Microclimates are all around us! They are created between the buildings we build and exist in the spaces that are left green. Studying them can help us determine how can we design our world to create spaces which are optimal for both nature and us.
Scientists Steve Dickson and Chris Marotta, from the CESAME (Center for Excellence in Science and Math Education) project at SUNY Stony Brook, worked with Scott Smith’s Regents Earth Science students to study and map the microclimates surrounding the high school campus. Students used digital weather meters and heat sensors to gather data near the buildings and contrast that with the spaces which were left green. Afterwards, the class discussed what they had learned and how to apply this information when planning urban construction and land use. This lab qualifies for about 120-180 Regents laboratory minutes and was part of a series of activities our earth science students are able to participate in this year--thanks to a grant from the National Science Foundation. Later that month, the RHS Regents Earth Science classes went to the SUNY Stony Brook campus to do some labs on porosity and permeability and to use their big stream table.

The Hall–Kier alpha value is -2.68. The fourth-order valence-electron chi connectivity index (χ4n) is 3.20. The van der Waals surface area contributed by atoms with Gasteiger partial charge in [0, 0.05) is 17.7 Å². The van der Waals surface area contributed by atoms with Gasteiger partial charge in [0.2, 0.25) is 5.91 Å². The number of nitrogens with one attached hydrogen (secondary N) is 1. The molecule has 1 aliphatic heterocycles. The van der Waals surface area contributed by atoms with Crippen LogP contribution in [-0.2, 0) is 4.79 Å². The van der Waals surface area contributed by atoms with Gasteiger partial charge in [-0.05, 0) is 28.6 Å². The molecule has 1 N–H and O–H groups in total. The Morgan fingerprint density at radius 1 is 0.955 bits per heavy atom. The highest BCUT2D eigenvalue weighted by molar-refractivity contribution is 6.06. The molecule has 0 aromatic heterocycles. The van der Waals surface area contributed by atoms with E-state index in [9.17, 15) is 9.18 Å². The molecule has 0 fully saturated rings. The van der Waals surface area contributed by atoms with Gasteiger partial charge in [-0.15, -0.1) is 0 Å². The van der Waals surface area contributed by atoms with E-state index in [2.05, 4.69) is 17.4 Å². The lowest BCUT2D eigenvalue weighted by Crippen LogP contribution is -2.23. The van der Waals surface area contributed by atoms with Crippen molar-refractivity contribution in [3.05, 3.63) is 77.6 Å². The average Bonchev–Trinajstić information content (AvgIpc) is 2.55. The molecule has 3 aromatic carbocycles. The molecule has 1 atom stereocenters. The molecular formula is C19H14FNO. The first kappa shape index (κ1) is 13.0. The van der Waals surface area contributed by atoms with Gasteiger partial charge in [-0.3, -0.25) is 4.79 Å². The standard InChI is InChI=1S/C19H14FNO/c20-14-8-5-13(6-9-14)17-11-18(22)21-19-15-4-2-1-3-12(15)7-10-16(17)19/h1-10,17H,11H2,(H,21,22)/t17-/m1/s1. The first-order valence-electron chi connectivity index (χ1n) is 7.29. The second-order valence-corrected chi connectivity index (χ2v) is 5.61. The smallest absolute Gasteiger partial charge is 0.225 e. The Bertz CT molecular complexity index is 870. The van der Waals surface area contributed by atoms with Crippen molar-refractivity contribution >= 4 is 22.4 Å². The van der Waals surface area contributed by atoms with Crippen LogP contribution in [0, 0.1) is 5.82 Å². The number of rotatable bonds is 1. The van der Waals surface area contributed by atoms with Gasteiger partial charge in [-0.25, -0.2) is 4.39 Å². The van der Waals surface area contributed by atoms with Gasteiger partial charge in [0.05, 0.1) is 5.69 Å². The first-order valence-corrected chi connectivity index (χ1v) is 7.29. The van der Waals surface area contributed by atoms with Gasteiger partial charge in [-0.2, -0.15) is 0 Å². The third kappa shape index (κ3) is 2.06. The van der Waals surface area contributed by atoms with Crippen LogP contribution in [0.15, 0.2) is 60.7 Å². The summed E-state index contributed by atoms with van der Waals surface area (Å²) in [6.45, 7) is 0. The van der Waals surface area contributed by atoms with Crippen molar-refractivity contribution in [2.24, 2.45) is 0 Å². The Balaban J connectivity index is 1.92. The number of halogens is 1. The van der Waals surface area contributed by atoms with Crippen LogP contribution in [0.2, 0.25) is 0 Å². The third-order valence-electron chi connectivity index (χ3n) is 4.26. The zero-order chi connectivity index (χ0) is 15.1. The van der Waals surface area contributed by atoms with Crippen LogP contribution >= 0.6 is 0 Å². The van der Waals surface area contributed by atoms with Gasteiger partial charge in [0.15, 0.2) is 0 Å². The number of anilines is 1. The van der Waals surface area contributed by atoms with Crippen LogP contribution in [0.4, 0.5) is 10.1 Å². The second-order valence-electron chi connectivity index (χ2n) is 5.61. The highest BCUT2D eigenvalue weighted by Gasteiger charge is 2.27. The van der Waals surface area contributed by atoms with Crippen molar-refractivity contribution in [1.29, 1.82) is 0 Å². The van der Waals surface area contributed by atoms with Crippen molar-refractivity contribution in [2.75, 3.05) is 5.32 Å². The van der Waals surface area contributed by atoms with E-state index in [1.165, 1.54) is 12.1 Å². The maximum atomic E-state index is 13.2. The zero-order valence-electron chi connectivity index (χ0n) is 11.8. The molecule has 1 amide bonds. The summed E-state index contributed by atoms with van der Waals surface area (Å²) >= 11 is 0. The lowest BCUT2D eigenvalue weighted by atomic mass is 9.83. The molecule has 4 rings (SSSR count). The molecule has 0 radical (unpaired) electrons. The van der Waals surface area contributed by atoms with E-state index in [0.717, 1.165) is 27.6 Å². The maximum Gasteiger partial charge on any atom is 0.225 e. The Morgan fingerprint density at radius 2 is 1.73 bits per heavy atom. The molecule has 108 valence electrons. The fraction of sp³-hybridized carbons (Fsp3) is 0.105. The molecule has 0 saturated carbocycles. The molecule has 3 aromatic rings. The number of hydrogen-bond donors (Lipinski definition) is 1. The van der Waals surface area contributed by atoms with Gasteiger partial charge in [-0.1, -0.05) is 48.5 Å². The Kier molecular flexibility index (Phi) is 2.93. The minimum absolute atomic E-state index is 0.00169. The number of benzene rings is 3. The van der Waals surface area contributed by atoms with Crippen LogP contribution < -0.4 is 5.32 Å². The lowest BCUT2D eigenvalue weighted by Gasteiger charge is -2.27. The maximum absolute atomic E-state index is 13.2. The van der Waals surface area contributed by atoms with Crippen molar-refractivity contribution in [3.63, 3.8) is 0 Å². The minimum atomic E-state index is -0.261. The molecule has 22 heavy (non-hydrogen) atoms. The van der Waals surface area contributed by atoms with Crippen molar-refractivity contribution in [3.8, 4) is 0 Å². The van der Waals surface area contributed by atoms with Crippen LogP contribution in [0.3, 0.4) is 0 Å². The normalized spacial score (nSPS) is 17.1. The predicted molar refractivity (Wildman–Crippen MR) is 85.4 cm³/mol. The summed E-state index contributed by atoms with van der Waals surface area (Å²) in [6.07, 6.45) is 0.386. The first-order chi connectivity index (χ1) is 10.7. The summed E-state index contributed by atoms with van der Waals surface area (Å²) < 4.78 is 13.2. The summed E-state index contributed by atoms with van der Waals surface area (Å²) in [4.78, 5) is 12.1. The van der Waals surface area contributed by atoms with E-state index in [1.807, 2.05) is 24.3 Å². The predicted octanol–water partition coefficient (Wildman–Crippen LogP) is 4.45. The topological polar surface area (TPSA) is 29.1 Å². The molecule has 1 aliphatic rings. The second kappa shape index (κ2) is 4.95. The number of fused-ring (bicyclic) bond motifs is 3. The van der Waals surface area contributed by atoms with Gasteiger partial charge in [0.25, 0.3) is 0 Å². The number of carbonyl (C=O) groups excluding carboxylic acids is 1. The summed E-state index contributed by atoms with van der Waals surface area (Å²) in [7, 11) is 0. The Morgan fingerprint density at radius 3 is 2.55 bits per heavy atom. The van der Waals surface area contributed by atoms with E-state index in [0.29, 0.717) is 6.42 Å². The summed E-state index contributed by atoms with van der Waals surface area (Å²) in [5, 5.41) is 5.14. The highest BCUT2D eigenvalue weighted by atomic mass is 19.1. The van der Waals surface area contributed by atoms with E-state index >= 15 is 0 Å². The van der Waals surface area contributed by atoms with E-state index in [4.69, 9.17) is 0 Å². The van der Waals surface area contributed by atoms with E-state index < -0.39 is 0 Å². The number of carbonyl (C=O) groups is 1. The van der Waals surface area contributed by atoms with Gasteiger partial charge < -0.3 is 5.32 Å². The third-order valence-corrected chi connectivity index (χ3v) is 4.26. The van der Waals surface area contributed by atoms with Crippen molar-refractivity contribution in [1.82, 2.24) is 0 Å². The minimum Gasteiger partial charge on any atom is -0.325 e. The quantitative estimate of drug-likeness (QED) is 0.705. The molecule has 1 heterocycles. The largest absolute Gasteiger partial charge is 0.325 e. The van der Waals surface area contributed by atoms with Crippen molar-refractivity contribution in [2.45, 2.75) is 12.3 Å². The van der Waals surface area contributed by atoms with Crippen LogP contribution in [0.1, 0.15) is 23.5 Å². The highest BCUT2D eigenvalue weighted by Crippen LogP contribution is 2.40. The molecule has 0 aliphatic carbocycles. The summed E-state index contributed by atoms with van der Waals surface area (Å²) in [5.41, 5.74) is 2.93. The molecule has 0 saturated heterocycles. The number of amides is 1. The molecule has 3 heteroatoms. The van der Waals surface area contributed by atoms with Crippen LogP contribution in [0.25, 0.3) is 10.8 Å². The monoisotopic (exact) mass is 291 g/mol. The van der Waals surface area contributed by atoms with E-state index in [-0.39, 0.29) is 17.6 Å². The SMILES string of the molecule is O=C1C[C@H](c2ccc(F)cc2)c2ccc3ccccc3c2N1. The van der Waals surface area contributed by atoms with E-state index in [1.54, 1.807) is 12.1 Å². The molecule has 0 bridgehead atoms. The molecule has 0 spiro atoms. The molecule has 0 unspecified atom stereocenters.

Photo Caption: RHS Earth Science students, Joanna Kurzyna, Cassandra Messina, Steven Keller, Andrew Ruggiero and Anthony Galvan, work with SUNY-Stony Brook scientist Chris Marotta to take microclimate readings around the HS.
UPCOMING: Wednesday, March 9th, 2011--The CESAME scientists will be at RHS once again to conduct labs in Dan Hafner’s Earth Science class periods 4, 5 9:38-11:04 and periods 7, 8 11:53-1:19 in room 234. They will be conducting porosity labs. During the lab, they will discuss and analyze the causes of the flooding on Horton Avenue in Riverhead.
Source: Riverhead Central School District press release March 8, 2011